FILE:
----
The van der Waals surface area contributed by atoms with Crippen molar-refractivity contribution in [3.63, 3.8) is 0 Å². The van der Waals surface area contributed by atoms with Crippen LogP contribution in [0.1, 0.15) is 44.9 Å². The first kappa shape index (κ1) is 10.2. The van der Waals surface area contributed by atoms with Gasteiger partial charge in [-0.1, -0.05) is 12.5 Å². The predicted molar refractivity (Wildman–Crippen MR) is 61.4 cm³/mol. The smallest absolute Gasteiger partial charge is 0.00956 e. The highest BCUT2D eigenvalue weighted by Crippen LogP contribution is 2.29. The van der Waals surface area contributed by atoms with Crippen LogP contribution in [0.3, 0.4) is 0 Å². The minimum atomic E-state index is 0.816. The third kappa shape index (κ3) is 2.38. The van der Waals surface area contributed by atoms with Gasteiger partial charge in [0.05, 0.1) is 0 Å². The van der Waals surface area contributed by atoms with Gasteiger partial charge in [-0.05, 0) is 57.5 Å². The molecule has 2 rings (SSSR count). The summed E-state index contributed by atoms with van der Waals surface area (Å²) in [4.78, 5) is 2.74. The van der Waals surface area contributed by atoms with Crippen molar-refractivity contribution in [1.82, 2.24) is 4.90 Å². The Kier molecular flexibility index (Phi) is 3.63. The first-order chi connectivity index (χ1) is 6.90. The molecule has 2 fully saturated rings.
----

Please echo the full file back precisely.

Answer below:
The van der Waals surface area contributed by atoms with Crippen molar-refractivity contribution in [3.63, 3.8) is 0 Å². The van der Waals surface area contributed by atoms with Crippen LogP contribution in [0.1, 0.15) is 44.9 Å². The first kappa shape index (κ1) is 10.2. The van der Waals surface area contributed by atoms with Gasteiger partial charge in [-0.1, -0.05) is 12.5 Å². The predicted molar refractivity (Wildman–Crippen MR) is 61.4 cm³/mol. The smallest absolute Gasteiger partial charge is 0.00956 e. The highest BCUT2D eigenvalue weighted by Crippen LogP contribution is 2.29. The van der Waals surface area contributed by atoms with Crippen LogP contribution in [0.3, 0.4) is 0 Å². The minimum atomic E-state index is 0.816. The third kappa shape index (κ3) is 2.38. The van der Waals surface area contributed by atoms with Gasteiger partial charge in [0.05, 0.1) is 0 Å². The van der Waals surface area contributed by atoms with Gasteiger partial charge in [-0.05, 0) is 57.5 Å². The molecule has 2 rings (SSSR count). The summed E-state index contributed by atoms with van der Waals surface area (Å²) in [4.78, 5) is 2.74. The van der Waals surface area contributed by atoms with Crippen molar-refractivity contribution in [1.82, 2.24) is 4.90 Å². The Kier molecular flexibility index (Phi) is 3.63. The first-order chi connectivity index (χ1) is 6.90. The molecule has 2 fully saturated rings.